Like many rural families, we had a barn. In our case it housed horses, goats, chickens, a few ducks and, later, a couple of peacocks. The goats were used for milk and butter. The chickens and ducks for eggs. The peacocks for ornamentation. The horses were an expense, until my mother began giving riding lessons in the mid 1950s. We usually had about five horses: “Nona” (a Chestnut that had belonged to my father’s family); “Jill” (a dark-colored horse who, when she died, my father buried in front of the barn); “Judy” (a Chestnut cross between a Thoroughbred and a workhorse and my usual mount. “Judy” also used to haul manure and felled trees, which were cut up and split for the wood stoves and fireplace); “Whinny” (a grey Welsh Pony given to my mother by her former headmistress, Miss Charlotte, on the occasion of the birth of her fifth child); “Star” (sired by an Arabian and foaled by “Whinny,” generally ridden by my brother Frank), and “Mitzi” (the Shetland on whom we all learned to ride). What I loved best was riding through the woods and over the “hill” to our grandparents’ summer home and then galloping “Judy” home along dirt roads. A favorite pleasure was inviting a friend to go riding, putting him or her on “Mitzi,” and then riding past the watering hole, where “Mitzi” would inevitably roll, especially when she sensed the rider was a novice.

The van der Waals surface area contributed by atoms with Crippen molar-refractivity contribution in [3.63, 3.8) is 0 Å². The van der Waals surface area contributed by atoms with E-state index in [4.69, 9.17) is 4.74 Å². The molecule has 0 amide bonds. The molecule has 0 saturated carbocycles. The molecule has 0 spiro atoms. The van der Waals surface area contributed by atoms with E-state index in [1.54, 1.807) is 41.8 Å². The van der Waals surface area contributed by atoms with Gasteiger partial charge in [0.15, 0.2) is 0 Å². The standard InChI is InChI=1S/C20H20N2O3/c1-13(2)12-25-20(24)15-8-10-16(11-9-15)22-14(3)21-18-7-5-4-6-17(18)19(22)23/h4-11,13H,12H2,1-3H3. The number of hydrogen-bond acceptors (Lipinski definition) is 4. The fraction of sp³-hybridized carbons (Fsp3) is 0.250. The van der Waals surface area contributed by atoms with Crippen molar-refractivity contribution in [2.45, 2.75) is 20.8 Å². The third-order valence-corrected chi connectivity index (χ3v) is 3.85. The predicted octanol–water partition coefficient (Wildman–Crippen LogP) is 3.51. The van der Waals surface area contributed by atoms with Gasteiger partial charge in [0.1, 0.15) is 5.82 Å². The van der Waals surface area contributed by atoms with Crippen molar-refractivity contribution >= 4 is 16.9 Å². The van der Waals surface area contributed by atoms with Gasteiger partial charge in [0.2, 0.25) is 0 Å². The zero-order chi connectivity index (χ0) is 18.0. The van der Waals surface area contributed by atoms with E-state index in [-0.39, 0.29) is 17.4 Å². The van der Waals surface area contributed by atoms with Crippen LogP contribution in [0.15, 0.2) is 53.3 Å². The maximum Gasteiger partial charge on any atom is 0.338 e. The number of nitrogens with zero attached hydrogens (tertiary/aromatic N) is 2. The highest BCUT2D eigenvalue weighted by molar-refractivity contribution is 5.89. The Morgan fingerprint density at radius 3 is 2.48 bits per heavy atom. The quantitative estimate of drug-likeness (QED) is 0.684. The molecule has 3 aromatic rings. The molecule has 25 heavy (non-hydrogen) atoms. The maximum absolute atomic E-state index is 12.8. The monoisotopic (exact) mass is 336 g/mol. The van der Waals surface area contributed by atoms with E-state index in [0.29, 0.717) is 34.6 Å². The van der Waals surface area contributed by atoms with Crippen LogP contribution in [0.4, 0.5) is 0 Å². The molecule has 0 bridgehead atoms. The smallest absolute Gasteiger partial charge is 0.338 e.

Once, at a horse show in Dublin, New Hampshire, I got my foot caught in a stirrup and was dragged about a hundred feet, with no damage except to my ego. But my mother’s work paid off. Her youngest child, George, ultimately became a nationally-ranked dressage rider and today is president of the United States Dressage Federation.
We swam and rode horses in the summer, skated and skied in the winter. We played politically incorrect games, like “cowboys and Indians,” where the youngest were forced to play the Indians, because they always ended up dead. We traipsed through the woods, pretending to be frontiersmen, carrying toy cap-guns. (My father did not like guns, so there were never any in the house.) My father did build a jungle-gym. It was made from six-to-ten-inch diameter trees he had cut down. It stood about fifteen feet high. It had swings, bars and cross-beams on which we learned to balance. My sister Mary used it as the center piece for a Children’s Circus, which she organized in the late 1940s and that ran for a dozen years. The proceeds from the Circus – initially about $30.00 – went to what is now the Crotchet Mountain Rehabilitation Center.
As well, we played more hum-drum games, like marbles, which required a combination of dexterity and guile, with, perhaps, more emphasis on the latter. We carried them around in little leather pouches. The goal was to win your opponents’. We wrestled, sometimes for fun, other times more seriously. We played catch, and stuck crab apples on the end of a stick to see how far we could catapult them. Once I broke a dining room window. My mother made me tell my father what I had done. The trip to the studio, where he was working, was a hundred feet from the house. It took hours, or so it seemed. He commended me for my honesty, not knowing credit belonged to my mother. As we got older, and on some weekends, we went to the movies; though I have no memory of my parents ever having gone. An afternoon feature, as I recall, cost $0.35.